E. Subjects in the state of trance can be in a highly suggestible state creating a situation where an unskilled therapist might lead the subject potentially creating "false memories".

If there is anything else you would like to add or address, please feel encouraged to do so.
In summary, it appears the UFO community has misrepresented the hypnosis process as some magical truth exposer. Regression hypnosis is at the core of the alien abduction phenomenon. All aspects of the process should be considered, i.e., confabulation, misinterpretation, etc. The Holy Grail, the Hill case, has omitted an important detail. The prestigious M.D., hypnotherapist did not believe the story was an alien abduction case! And that's a fact!

More Qualified Professionals

Thanks to Ms. Killeen for her willingness to share her perspectives. It is appreciated. 

The extents the UFO community is ignoring and misrepresenting the qualified opinions on hypnosis-related issues is a virtual phenomenon in itself. It is certainly painfully obvious and dated. 

Hopkins conducts hypnosis with
an alleged alien abductee
Clinical hypnotherapist and psychotherapist Judy Jaafar warned of the likelihood of confabulation during hypnotic regression and the potential for emotionally detrimental effects. Her statements were in support of the ban on the activity enacted in 1988 by the British UFO Research Association. Jaafar more recently commented at this blog, "I believe that David Jacobs and Budd Hopkins have done untold harm to thousands of Americans."

Qualified professionals such as psychologist Dr. Julia Shaw demonstrated the ways questions are asked substantially effects research subjects and their responses. All it takes to generate richly detailed false memories of significant events that never happened, Shaw explained, are three hours in a friendly interview environment, the introduction of a few wrong details, and the use of poor memory retrieval techniques. 

To try to be clear, I am directly suggesting, to those who argue hypnosis-induced narrations are valid because of similarities gleaned from one hypnosis subject to the next, a more likely explanation is that the hypnotist - and their specific use of language and interview techniques - is the shared common denominator, not the alleged experience. It could also be effectively argued that abduction lore is now so well known throughout the community that details commonly showing up in witness narrations are more apt to indicate preferences in writers and convention speakers than events occurring in objective reality. Moreover, it is obvious that when the hypnotist is tainting the well and intentionally leading the subject, the methods are extremely suspect, probably unethical, and the results are both unreliable as sources of information and potentially harmful to the hypnosis subject.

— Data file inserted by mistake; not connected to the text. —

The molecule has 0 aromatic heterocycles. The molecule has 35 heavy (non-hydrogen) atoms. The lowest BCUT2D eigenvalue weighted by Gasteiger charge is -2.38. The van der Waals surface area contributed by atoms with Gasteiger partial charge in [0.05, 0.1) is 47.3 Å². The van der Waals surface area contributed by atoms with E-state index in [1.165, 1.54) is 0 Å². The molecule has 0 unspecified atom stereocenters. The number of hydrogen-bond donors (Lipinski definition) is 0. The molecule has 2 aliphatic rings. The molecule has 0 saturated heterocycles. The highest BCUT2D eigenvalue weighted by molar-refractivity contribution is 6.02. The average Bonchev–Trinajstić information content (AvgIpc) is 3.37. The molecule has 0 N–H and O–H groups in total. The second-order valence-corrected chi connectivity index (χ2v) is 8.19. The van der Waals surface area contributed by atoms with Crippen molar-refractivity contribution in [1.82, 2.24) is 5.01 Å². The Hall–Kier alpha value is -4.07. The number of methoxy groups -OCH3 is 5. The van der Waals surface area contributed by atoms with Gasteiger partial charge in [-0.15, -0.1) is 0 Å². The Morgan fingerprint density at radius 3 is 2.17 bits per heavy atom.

I could certainly go on with further citations of qualified professionals who have conclusively demonstrated that witness testimonies, with and without alleged memory enhancing techniques, cannot be accepted without reasonable question. The citations really don't matter, though, absent a sincere willingness to listen and weigh the information. After all, as far back as 1979, psychologist, hypnosis expert and CIA consultant Dr. Martin Orne reported that "actual memories cannot be distinguished from confabulations either by the subject or by the hypnotist without full and independent corroboration."

It's long past time for the community to start listening to the qualified professionals, else accept its rightful place as not a maverick of science, but an opposer.

15 comments:

  1. The reference to Dr. Orne brought to mind several legal cases that have cited his research. In particular, New Jersey had allowed limited use of hypnotically-induced evidence based upon certain "safeguards" that Orne recommended. Orne later repudiated those guidelines because he had come to believe that there was no reliable way to distinguish psuedomemories from waking recall. In State v. Moore New Jersey reversed itself, citing Orne and other studies to hold that hypnotically refreshed testimony was inadmissible .

    The case presents an interesting review of the law and science, and is worth reading in that regard - as it the Canadian Supreme Court 's decision in R. v. Trochym.

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    1. Thanks, erickson - interesting stuff.

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  2. As I was drifting into sleep a couple nights ago I heard George Noory saying these hypnotic sessions of the Hills proved their abduction was real ( that they ‘independently’ verified each others account as it were ).